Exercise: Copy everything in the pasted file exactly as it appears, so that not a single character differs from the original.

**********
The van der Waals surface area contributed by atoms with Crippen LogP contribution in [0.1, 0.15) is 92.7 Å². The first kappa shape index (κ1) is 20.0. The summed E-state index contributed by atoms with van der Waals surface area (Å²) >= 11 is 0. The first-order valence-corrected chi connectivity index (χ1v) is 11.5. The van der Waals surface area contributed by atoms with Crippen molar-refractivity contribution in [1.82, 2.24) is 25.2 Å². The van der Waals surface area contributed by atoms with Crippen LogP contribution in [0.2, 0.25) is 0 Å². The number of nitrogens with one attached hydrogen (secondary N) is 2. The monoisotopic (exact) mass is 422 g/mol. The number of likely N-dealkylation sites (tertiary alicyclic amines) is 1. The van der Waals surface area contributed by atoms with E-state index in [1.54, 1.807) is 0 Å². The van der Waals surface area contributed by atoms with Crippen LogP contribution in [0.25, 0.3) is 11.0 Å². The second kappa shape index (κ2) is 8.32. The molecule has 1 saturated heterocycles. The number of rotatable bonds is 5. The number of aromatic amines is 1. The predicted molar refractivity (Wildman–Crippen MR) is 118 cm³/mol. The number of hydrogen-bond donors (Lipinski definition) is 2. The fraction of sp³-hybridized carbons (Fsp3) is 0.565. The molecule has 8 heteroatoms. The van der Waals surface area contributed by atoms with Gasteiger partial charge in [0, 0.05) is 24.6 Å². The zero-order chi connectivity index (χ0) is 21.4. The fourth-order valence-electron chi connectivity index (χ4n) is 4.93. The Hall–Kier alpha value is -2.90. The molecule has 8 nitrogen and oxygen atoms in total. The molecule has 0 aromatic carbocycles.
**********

The van der Waals surface area contributed by atoms with Crippen LogP contribution in [0.1, 0.15) is 92.7 Å². The first kappa shape index (κ1) is 20.0. The summed E-state index contributed by atoms with van der Waals surface area (Å²) >= 11 is 0. The first-order valence-corrected chi connectivity index (χ1v) is 11.5. The van der Waals surface area contributed by atoms with Crippen molar-refractivity contribution in [1.82, 2.24) is 25.2 Å². The van der Waals surface area contributed by atoms with Crippen LogP contribution in [0.2, 0.25) is 0 Å². The number of nitrogens with one attached hydrogen (secondary N) is 2. The monoisotopic (exact) mass is 422 g/mol. The number of likely N-dealkylation sites (tertiary alicyclic amines) is 1. The van der Waals surface area contributed by atoms with E-state index in [1.54, 1.807) is 0 Å². The van der Waals surface area contributed by atoms with Crippen LogP contribution in [0.25, 0.3) is 11.0 Å². The second kappa shape index (κ2) is 8.32. The molecule has 1 saturated heterocycles. The number of rotatable bonds is 5. The number of aromatic amines is 1. The predicted molar refractivity (Wildman–Crippen MR) is 118 cm³/mol. The number of hydrogen-bond donors (Lipinski definition) is 2. The fraction of sp³-hybridized carbons (Fsp3) is 0.565. The molecule has 8 heteroatoms. The van der Waals surface area contributed by atoms with Gasteiger partial charge in [0, 0.05) is 24.6 Å². The zero-order chi connectivity index (χ0) is 21.4. The fourth-order valence-electron chi connectivity index (χ4n) is 4.93. The Hall–Kier alpha value is -2.90. The molecule has 8 nitrogen and oxygen atoms in total. The molecule has 0 aromatic carbocycles.